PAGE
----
DSF album art
DSD, and the derivative forms of DSF and DFF, are gaining popularity in audiophile circles. While they benefit from higher sampling rates than audio ripped from or for CDs, they face the same library management challenges when stored as computer files - issues around metadata management, cover art completion and more.
We added support for DSF to bliss in April and this brought with it support not only for the usual metadata consistency rules, but also album art finding, fixing, resizing and all the usual good stuff!
What is DSD and DSF? DSD was an audio format that came out of the Super Audio CD standard almost two decades ago. Since then, and with the move to computer based audio, DSD audio has been stored inside DSF and DFF files. I wrote a little more about the differences between DSD, DSF and DFF here.
Assuming you have DSF files, you will have the same requirement for cover art that the users of FLACs, WAVs or MP3s (shudder!) have. Album art makes your collection easier to navigate and browse.
Using bliss to add artwork to DSFs
You can use bliss to find, download, embed and save artwork into your DSF albums. Install, then run bliss. It'll appear in the System Tray (Windows) or the Menu (OS X). Right-click (Windows) or left-click ()OS X) then choose "Albums". This opens your browser, displaying bliss's front page. Click the settings cog: . (The first time bliss runs, you'll get an option to head right there). Here's what you see:
First we'll need to point bliss at the DSF files. This is the folder in which all your DSF albums are stored. Next to Music location either type in the location, or click Browse to find the library. If your music library is stored on the network, read this.
Next we need to enable the cover art rule. Under Cover art click the ON/OFF switch. The cover art settings will appear:
The Saved artwork name determines the name of an additional artwork image file stored in the same folder as each DSF album. The best filename to choose for this depends on a few things but generally "
folder" or "
cover" is best. If on Windows, I'd suggest "
folder", so Windows Explorer reliably uses it for the image for the folder.
If you want to embed artwork inside the DSFs ( I always recommend this), make sure to choose Embed art where possible.
You can also click more to further refine the artwork that is found and assessed by bliss. You can choose minimum and maximum sizes, and more. Remember that bliss will also assess the existing artwork in your collection. If you already have artwork, it will be assessed that it complies with, for example, your sizing rules. Unless you choose to overwrite automatically, however, the existing artwork will not be overwritten.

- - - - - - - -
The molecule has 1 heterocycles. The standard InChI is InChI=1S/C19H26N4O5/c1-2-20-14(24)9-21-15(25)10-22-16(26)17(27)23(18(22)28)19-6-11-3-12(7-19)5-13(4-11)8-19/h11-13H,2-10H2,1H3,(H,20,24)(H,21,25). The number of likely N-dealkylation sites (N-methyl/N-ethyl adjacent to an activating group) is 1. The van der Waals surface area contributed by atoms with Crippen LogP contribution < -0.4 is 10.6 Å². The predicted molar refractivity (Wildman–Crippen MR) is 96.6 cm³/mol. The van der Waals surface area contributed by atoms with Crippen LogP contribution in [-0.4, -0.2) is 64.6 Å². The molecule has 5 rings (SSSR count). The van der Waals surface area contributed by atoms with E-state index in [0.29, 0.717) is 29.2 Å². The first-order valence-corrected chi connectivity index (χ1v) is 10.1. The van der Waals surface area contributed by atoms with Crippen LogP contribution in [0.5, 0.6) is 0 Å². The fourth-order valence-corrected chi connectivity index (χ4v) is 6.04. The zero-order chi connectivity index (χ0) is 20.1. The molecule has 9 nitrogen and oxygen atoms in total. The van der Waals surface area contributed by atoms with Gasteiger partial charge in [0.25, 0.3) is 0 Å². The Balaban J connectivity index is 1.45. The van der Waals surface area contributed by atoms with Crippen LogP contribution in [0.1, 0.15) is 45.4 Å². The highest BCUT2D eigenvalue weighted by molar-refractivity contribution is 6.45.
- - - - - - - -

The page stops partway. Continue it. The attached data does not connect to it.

Once you are happy with your settings, click Apply rules:
Now bliss begins scanning your library, assessing each of your albums. As it runs, you'll see albums being added to the grid on the Albums page:
bliss will add all albums it finds, regardless of its file format ( DSF is just one of the file formats that bliss supports). All albums are treated the same. You'll see the result of the assessment, once assessment of a given album is complete.
Artwork installation into a artwork-less album is a fully automated process, so you may find bliss will assess, find artwork is missing, automatically find the correct artwork, install it, then re-assess and mark the album as compliant all in one step. Phew!
If bliss cannot find artwork, it'll be marked non-compliant:
For such albums you can click the missing art hyperlink. This takes you to the Change cover art page where you can choose from some alternatives found by more lenient online queries. If you have a number of such albums, the fastest way of choosing alternatives is by combining the Cover art alternatives view and a compliance filter.
You can also click the Activity page to see what bliss has done, and which albums it has installed artwork for.
I hope this helps you find your DSF album art quickly and easily!
Thanks to astrangelyisolatedplace for the image above.